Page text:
September 2016: After repeated requests for consular access to Gui, Swedish diplomats are granted a brief meeting with him. This meeting marks only the second time in almost a year that Swedish officials have had access to Gui, a Swedish citizen.

June 2016: Sweden’s Consul-General to Hong Kong, Helena Storm, gives an interview to the South China Morning Post in which she confirms that China has denied Sweden consular access to Gui since the brief February visit. Consul-General Storm says that Sweden continues to “request answers on the legal process and any charges against him” and that it expects these accusations “to be dealt with within the framework of the rule of law.”

May 2016: The U.S. Congressional-Executive Commission on China, an independent government agency that monitors human rights in China, holds a hearing on the disappearances. Gui’s daughter Angela testifies, calling for international attention and help for her father’s case. She confirms that Chinese authorities have told the Swedish government that Gui wishes to give up his Swedish citizenship. A Swedish government spokesperson responds, saying, “According to our information, Mr. Gui is a Swedish citizen.”

February 2016: After repeated requests for consular access to Gui, Swedish diplomats are allowed a brief meeting with him for the first time. At the meeting, Gui tells Swedish diplomats that he does not want their assistance. Later in the month, Lui Por, Cheung Chi-ping, Lam Wing-kee and Gui Minhai all appear on Phoenix TV, a privately-owned Hong Kong-based news outlet that enjoys close ties to the Chinese government.  In their interviews, Lui, Cheung, and Lam purportedly confess to distributing unlicensed books on the mainland, selling unauthorized books in China via an online platform, and evading customs inspections to deliver about 4,000 books to 380 customers since October 2014.  Lui, Cheung, and Lam all name Gui as the lead figure in this unauthorized distribution. Gui, in his interview, confesses that he has “explored ways to circumvent official inspections in China.” This series of videos are similarly widely understood—including by PEN America—to be forced confessions.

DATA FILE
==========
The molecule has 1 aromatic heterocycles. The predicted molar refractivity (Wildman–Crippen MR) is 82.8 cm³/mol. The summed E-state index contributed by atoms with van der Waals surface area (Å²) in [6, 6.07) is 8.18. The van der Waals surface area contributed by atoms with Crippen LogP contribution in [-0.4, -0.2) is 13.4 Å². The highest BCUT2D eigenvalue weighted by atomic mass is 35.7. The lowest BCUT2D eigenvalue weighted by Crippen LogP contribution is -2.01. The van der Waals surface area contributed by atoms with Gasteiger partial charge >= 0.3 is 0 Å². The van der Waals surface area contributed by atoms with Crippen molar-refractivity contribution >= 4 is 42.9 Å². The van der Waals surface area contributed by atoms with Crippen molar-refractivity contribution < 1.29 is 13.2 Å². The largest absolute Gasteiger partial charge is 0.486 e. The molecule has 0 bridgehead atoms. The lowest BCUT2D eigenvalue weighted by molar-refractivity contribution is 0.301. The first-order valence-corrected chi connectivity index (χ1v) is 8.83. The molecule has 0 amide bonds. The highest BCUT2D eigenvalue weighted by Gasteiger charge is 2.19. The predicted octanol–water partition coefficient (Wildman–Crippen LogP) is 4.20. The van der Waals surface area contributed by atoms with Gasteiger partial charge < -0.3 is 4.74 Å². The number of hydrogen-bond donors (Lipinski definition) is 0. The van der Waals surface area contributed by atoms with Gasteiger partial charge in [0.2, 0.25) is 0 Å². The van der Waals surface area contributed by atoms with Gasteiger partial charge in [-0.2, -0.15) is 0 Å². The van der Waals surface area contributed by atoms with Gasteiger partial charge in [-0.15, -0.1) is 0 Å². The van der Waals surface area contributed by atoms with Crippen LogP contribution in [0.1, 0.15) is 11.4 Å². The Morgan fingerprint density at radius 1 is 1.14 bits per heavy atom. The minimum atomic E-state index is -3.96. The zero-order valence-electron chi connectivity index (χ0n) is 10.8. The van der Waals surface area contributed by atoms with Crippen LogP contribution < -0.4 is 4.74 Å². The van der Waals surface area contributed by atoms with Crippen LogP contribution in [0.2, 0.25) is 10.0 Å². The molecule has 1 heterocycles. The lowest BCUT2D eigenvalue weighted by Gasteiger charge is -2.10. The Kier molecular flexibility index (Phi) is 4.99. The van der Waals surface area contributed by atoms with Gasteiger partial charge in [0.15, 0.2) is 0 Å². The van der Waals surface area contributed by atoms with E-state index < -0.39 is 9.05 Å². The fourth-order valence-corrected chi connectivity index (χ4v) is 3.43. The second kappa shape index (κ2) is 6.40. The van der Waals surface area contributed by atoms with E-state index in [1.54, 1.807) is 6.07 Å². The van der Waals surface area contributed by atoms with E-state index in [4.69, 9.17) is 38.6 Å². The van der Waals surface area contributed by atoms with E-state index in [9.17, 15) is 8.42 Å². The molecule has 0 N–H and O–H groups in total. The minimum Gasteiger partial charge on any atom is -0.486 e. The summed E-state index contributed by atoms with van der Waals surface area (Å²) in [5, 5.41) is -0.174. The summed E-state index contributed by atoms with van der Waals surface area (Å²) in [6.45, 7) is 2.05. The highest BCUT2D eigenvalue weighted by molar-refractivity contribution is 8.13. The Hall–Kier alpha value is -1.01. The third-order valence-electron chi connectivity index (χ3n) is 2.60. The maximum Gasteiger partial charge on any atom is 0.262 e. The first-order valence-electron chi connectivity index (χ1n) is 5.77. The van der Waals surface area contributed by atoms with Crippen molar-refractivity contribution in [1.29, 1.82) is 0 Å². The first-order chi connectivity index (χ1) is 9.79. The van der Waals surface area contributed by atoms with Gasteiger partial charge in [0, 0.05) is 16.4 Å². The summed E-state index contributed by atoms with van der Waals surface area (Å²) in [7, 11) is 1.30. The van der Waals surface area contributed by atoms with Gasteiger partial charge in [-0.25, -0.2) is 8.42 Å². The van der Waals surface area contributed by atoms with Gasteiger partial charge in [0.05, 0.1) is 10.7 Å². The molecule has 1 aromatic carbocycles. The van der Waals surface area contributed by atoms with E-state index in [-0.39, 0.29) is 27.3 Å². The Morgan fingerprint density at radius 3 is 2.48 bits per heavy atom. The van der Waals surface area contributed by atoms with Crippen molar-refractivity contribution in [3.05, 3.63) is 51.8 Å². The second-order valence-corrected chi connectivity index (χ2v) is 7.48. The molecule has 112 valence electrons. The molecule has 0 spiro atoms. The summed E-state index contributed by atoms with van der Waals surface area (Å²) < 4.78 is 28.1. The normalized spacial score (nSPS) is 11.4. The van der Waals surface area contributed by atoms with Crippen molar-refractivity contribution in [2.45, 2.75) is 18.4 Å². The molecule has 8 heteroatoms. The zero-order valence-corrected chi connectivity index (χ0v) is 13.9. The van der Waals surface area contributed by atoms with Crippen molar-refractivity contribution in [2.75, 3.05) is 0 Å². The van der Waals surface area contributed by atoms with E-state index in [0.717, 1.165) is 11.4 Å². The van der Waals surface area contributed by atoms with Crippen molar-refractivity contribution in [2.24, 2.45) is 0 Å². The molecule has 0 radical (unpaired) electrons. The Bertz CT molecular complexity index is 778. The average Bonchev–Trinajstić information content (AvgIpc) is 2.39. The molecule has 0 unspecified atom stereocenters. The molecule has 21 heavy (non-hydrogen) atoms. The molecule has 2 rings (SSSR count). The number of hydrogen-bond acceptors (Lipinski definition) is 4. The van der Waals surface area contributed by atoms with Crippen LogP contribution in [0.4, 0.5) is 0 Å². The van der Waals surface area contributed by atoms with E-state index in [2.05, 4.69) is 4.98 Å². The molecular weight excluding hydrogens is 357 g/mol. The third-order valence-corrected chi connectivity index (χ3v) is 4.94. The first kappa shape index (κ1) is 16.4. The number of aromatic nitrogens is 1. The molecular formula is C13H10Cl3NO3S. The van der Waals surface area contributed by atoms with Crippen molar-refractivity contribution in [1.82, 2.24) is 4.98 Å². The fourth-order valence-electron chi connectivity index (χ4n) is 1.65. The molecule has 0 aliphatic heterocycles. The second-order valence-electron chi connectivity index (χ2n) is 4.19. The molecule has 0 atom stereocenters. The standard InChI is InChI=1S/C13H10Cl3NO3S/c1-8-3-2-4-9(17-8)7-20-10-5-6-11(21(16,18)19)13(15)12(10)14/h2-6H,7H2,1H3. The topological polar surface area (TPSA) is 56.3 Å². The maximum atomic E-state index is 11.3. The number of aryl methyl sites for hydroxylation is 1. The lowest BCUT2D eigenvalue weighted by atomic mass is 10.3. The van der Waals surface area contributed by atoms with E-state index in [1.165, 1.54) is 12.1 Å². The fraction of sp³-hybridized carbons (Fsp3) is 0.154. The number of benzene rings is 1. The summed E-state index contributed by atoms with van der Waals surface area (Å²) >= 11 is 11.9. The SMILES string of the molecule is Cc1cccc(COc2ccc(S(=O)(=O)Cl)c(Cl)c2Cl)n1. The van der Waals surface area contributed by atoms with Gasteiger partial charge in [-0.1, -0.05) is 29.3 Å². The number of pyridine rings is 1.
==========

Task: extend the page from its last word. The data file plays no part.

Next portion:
January 2016: CCTV, Chinese state television, airs a videotaped statement by Gui in which he claims he went to the mainland voluntarily. Gui says that he had previously fled the mainland after receiving a two-year suspended sentence for his involvement in a fatal drunk driving accident in 2003. He claims that he returned to the mainland to turn himself in. The video immediately raises suspicions that Gui’s confession was forced.

Swedish Deputy Finance Minister Per Bolund, speaking to the South China Morning Post, urges Chinese authorities to show openness and allow Swedish authorities to contact Gui. The Swedish embassy in Beijing notes the “repeated denial of consular access to Mr. Gui Minhai.” Margot Wallstrom, Sweden’s minister for foreign affairs, echoes the message of the Swedish embassy in Beijing, stating she is “very concerned” about Gui and that Swedish “efforts to bring clarity to his situation and be granted the opportunity to visit him continue with unabated intensity.”